So, while the solution to the questions of dealing fairly with the entire national homeless population may be beyond our resources, we do have the resources to immediately begin alleviating a third of the suffering.
However. A few “Howevers,” actually.
Beginning with the funding. Because while many of the Republican members of the U.S. House and Senate thump the “We Support Our Troops” drum when it’s time to raise some money or hustle some votes and laud these troops—quite rightly—as heroes, they then vote against measures that would actually help veterans and active duty service persons.
Which seriously cripples funding available for supporting the veterans facilities we already have, or expanding them to include more vets.
IAVA, the Iraq and Afghanistan Veterans of America, rates members of both houses by their votes on veterans’ issues; the web site is listed below.
From their voting record, local “We Support Our Troops” Representatives who choose, literally, to leave our heroes out in the cold by consistently voting against legislation to help veterans include Ken Calvert, Darrel Issa, Tom McClintock, Ed Royce, and Dana Rohrabacher, among others.
In fact, most of the “A-Team” Congress members cited on the IAVA web site, the ones who consistently support our veterans, are Democrats like Adam Schiff. Most of the “D-List” Congress members, the ones who consistently vote against helping our vets, are Republicans, some of whom are noted above.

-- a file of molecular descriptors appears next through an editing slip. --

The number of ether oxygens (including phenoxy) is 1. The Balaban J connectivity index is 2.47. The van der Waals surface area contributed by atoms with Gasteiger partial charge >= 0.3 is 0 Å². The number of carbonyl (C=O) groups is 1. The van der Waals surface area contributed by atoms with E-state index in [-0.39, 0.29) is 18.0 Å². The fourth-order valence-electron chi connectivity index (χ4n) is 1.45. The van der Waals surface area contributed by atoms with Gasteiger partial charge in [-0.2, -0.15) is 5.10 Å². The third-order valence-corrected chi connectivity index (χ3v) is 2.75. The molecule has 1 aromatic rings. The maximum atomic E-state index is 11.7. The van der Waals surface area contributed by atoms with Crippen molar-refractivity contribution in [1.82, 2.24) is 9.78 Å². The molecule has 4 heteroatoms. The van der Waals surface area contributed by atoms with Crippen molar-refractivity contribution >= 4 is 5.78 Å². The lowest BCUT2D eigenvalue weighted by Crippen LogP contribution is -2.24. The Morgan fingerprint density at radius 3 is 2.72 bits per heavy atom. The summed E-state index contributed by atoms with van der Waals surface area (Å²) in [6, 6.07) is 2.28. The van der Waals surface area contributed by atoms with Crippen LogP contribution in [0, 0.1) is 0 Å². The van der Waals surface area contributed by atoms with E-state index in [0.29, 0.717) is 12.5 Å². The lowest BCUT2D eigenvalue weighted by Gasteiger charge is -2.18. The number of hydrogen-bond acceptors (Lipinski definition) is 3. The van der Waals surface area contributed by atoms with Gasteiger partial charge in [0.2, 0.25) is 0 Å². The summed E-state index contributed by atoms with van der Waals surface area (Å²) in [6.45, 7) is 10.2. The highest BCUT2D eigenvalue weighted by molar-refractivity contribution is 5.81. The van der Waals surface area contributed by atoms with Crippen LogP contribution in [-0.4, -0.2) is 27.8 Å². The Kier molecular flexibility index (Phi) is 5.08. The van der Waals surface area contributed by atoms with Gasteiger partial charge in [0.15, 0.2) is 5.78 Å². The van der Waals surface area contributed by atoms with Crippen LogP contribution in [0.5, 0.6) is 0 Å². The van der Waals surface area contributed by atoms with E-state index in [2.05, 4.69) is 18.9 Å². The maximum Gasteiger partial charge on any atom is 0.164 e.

So here we have a doubly tragic and shameful scenario: not only are we maltreating people who happen to be in less fortunate circumstances than some of the rest of us, in contradiction of basic civility and humanitarian values (not to mention a host of religious teachings—Matthew 25:40 comes to mind here). . .but we are performing a public nose-thumbing and repudiation of the promises we made toward people we laud elsewhere as heroes, the men and women who have chosen to serve our country.
But short of getting the “Support Our Troops” Congress members to actually do some real supporting there is a great deal to be done immediately, using resources we already have.
Beginning with our Congress members. All of them have staff members who are handsomely paid (39th CD Congress member Royce, for example, pays his Chief of Staff nearly $170,000 per year and has a staff payroll of about $1 million); Representative Rohrabacher is even more generous. None of these staffers seem to be overly burdened with chores in their district offices.
So, what is stopping these folks from making the rounds of the homeless camps and gathering places, looking for the vets?
Equip the staffers with notebook computers linked to the VA databases, to verify the vets’ identity.
From here it shouldn’t be all that difficult to arrange shuttle services to the VA centers, where the vets can get the assistance they need and have earned.
It would seem to be a very workable arrangement, where everyone concerned wins something: the homeless population is reduced greatly, local cities and police departments can redirect their attentions to more important tasks, and a lot of the rest of us can hold our heads up a little, knowing we have made a small payment on the debt we owe our veterans.
The question is, what are we waiting for?
Wednesday, 8 May 2013
More Info at:
- Military Spending vs. Affordable Housing and Veteran’s Affairs Spending National Coalition for the Homeless, July 2009